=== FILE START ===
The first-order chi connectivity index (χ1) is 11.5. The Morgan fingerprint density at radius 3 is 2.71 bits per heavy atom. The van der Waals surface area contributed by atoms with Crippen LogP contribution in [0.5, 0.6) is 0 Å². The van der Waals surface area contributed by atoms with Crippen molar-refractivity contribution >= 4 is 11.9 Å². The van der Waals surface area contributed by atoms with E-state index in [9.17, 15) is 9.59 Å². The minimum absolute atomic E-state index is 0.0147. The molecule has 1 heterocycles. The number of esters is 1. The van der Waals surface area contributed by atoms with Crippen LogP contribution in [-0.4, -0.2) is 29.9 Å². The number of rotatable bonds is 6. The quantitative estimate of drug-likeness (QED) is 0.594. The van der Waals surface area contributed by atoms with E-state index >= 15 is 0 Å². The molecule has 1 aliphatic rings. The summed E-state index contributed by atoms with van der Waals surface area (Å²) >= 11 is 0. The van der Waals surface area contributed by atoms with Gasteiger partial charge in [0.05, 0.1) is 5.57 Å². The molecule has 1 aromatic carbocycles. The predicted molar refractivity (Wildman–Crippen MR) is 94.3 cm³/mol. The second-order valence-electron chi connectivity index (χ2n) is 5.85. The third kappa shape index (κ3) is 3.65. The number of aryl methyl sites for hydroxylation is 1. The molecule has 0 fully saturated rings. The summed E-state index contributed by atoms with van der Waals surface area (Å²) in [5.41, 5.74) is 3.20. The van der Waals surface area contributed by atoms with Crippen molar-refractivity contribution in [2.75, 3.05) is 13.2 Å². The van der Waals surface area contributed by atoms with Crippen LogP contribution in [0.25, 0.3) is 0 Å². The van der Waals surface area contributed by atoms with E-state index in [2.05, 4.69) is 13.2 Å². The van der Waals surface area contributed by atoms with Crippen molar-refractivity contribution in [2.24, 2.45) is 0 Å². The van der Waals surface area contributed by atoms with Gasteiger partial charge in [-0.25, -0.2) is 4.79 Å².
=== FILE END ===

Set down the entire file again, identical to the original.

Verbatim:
The first-order chi connectivity index (χ1) is 11.5. The Morgan fingerprint density at radius 3 is 2.71 bits per heavy atom. The van der Waals surface area contributed by atoms with Crippen LogP contribution in [0.5, 0.6) is 0 Å². The van der Waals surface area contributed by atoms with Crippen molar-refractivity contribution >= 4 is 11.9 Å². The van der Waals surface area contributed by atoms with E-state index in [9.17, 15) is 9.59 Å². The minimum absolute atomic E-state index is 0.0147. The molecule has 1 heterocycles. The number of esters is 1. The van der Waals surface area contributed by atoms with Crippen LogP contribution in [-0.4, -0.2) is 29.9 Å². The number of rotatable bonds is 6. The quantitative estimate of drug-likeness (QED) is 0.594. The van der Waals surface area contributed by atoms with E-state index >= 15 is 0 Å². The molecule has 1 aliphatic rings. The summed E-state index contributed by atoms with van der Waals surface area (Å²) >= 11 is 0. The van der Waals surface area contributed by atoms with Gasteiger partial charge in [0.05, 0.1) is 5.57 Å². The molecule has 1 aromatic carbocycles. The predicted molar refractivity (Wildman–Crippen MR) is 94.3 cm³/mol. The second-order valence-electron chi connectivity index (χ2n) is 5.85. The third kappa shape index (κ3) is 3.65. The number of aryl methyl sites for hydroxylation is 1. The molecule has 0 fully saturated rings. The summed E-state index contributed by atoms with van der Waals surface area (Å²) in [5.41, 5.74) is 3.20. The van der Waals surface area contributed by atoms with Crippen molar-refractivity contribution in [2.75, 3.05) is 13.2 Å². The van der Waals surface area contributed by atoms with Crippen LogP contribution in [0.25, 0.3) is 0 Å². The van der Waals surface area contributed by atoms with E-state index in [2.05, 4.69) is 13.2 Å². The van der Waals surface area contributed by atoms with Crippen molar-refractivity contribution in [2.24, 2.45) is 0 Å². The van der Waals surface area contributed by atoms with Gasteiger partial charge in [-0.25, -0.2) is 4.79 Å².